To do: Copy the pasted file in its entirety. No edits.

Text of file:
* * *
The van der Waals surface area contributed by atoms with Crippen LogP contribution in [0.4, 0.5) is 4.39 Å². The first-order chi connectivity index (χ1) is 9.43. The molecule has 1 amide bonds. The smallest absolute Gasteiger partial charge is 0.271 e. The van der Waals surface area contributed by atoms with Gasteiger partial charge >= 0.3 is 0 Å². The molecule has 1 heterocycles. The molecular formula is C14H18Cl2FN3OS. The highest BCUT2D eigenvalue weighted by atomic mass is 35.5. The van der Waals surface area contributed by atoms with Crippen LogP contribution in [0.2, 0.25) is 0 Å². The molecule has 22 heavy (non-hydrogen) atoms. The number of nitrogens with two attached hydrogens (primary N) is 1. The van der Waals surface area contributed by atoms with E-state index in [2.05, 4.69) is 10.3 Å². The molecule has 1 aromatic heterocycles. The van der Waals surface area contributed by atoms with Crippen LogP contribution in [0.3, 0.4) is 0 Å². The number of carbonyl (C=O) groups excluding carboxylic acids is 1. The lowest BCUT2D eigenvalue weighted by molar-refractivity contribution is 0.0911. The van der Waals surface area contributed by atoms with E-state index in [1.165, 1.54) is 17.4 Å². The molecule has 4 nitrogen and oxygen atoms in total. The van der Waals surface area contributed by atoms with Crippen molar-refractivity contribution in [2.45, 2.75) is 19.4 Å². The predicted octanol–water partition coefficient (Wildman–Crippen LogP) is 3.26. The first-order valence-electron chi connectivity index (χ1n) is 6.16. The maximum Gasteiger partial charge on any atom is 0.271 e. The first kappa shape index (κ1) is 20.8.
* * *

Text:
The van der Waals surface area contributed by atoms with Crippen LogP contribution in [0.4, 0.5) is 4.39 Å². The first-order chi connectivity index (χ1) is 9.43. The molecule has 1 amide bonds. The smallest absolute Gasteiger partial charge is 0.271 e. The van der Waals surface area contributed by atoms with Gasteiger partial charge >= 0.3 is 0 Å². The molecule has 1 heterocycles. The molecular formula is C14H18Cl2FN3OS. The highest BCUT2D eigenvalue weighted by atomic mass is 35.5. The van der Waals surface area contributed by atoms with Crippen LogP contribution in [0.2, 0.25) is 0 Å². The molecule has 22 heavy (non-hydrogen) atoms. The number of nitrogens with two attached hydrogens (primary N) is 1. The van der Waals surface area contributed by atoms with E-state index in [2.05, 4.69) is 10.3 Å². The molecule has 1 aromatic heterocycles. The van der Waals surface area contributed by atoms with Crippen LogP contribution in [0.3, 0.4) is 0 Å². The number of carbonyl (C=O) groups excluding carboxylic acids is 1. The lowest BCUT2D eigenvalue weighted by molar-refractivity contribution is 0.0911. The van der Waals surface area contributed by atoms with E-state index in [1.165, 1.54) is 17.4 Å². The molecule has 4 nitrogen and oxygen atoms in total. The van der Waals surface area contributed by atoms with Crippen molar-refractivity contribution in [2.45, 2.75) is 19.4 Å². The predicted octanol–water partition coefficient (Wildman–Crippen LogP) is 3.26. The first-order valence-electron chi connectivity index (χ1n) is 6.16. The maximum Gasteiger partial charge on any atom is 0.271 e. The first kappa shape index (κ1) is 20.8.